“To the average customer, a bike is a bike. I have a feeling Western Bikeworks was missing a lot of bike sales due to the average customer feeling overwhelmed and intimidated by the process of selecting a bike,” said 3 Dots Design’s Andy Davis. “We further segmented their collections and called attention to each category by featuring a bike in front of a graphic that clearly defines the end use. We also made a huge improvement in their nutrition category by reorganizing, re-fixturing and bringing in a sampling area for customers to try new products.”

Western Bikeworks also operates a second location in the Portland suburb of Tigard, which it opened in 2015. Urness said he plans to integrate some of the same principles of merchandising, graphics and signage from their main location remodel into the Tigard store.

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Boulder, Longmont retailers adopt a moveable feast approach to shopping

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Boulder, Longmont retailers adopt a moveable feast approach to shopping

By Shay Castle

Staff Writer

POSTED:   04/21/2017 03:06:04 PM MDT | UPDATED:   4 DAYS AGO | by the Daily Camera

Jacob Dana has coffee and works on a project at Rapha Cafe and bike store at 1815 Pearl Street. For more photos, go to www.dailycamera.com. (Cliff Grassmick / Staff Photographer)

Sleepy Pearl Street shoppers can take themselves to one of downtown Boulder's dozen-plus coffee shops for a cup of joe. Or they could dash into Rapha, a cycling apparel store.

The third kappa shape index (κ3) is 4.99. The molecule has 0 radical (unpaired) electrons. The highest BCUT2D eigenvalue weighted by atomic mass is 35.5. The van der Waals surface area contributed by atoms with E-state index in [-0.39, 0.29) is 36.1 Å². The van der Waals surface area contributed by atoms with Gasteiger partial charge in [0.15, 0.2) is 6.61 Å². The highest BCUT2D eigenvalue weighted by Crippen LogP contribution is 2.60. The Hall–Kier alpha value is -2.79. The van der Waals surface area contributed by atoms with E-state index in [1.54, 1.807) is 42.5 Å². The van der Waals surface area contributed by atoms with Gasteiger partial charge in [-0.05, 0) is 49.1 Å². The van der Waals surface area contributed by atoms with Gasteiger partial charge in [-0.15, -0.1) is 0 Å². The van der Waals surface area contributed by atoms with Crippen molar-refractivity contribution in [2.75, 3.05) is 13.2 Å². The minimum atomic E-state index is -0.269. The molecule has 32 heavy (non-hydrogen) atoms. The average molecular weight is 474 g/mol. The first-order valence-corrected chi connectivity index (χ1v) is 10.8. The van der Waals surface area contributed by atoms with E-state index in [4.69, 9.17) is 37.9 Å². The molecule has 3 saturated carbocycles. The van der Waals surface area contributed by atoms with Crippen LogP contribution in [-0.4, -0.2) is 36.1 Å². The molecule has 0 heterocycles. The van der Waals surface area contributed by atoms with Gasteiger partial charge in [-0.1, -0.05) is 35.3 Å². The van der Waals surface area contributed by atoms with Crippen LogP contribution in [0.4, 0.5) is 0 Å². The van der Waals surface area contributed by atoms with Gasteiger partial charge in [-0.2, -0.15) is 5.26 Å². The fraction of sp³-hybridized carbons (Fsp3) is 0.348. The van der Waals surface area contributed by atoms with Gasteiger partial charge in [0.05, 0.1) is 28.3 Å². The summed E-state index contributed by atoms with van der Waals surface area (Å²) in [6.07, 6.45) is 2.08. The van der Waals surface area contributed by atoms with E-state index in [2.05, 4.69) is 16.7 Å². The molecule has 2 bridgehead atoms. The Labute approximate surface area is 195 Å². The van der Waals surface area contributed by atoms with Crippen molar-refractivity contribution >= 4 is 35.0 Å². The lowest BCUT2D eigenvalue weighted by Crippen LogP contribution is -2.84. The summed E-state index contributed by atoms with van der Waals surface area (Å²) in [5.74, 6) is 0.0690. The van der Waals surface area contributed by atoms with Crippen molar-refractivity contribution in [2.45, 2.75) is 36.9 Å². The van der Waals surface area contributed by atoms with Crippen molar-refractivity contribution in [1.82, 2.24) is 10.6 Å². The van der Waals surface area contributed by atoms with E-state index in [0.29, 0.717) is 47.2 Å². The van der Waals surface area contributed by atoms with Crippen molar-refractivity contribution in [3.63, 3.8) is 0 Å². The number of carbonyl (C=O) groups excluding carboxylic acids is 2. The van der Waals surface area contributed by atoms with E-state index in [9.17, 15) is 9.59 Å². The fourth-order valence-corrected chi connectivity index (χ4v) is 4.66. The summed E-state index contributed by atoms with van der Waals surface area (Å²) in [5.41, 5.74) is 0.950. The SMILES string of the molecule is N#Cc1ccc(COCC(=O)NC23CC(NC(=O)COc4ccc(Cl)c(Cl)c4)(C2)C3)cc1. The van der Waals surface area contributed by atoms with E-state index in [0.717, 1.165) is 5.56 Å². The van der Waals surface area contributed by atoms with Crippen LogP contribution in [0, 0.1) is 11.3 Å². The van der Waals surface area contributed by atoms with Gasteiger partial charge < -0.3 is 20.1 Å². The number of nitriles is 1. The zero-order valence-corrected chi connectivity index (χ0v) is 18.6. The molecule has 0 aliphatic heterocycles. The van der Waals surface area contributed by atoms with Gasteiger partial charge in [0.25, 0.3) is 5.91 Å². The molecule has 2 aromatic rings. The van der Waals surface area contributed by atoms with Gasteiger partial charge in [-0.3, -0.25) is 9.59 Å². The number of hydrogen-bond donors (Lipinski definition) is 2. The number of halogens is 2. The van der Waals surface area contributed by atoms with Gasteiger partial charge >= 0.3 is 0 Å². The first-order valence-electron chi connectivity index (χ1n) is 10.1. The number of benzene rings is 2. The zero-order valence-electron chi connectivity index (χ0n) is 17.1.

In need of a taco and a new bike tire in Longmont? CyclHOPS Mexican Bike Cantina has got you covered. Or put some pep in your step via an espresso and a pair of shoes at Flatirons Running.

These local retailers and others have hopped on the hottest trend in retail by offering food and drink to keep customers in the store and off online shopping sites.

"There's so much pressure on brick and mortar to differentiate from the Amazons of the world," said Russell Chandler, owner of Boulder-based Full Cycle. "Anybody can buy a high-end road bike online; you can go find a mobile repair shop. Shops run the risk of going out of business if they don't find ways to build more community."

Full Cycle is in the process of adding a 16-tap beer, wine and coffee bar to its downtown digs (1795 Pearl St.) which it hopes to have open in the coming weeks. Chandler sees it as a way to bring in more bodies and, hopefully, boost revenue.

"We host a 200-person women's bike club that might like to finish their ride up with snacks and beer," he said. "And we rent a lot of bikes to tourists who might want to sit down for a drink when they're done."

Rapha, a cycling apparel store that just moved in up the street (1815 Pearl St.), has "ended up being more of a hangout than a store," according to General Manager Pete Loptino. "People can look at their product if they're interested, but it's more about the culture of cycling."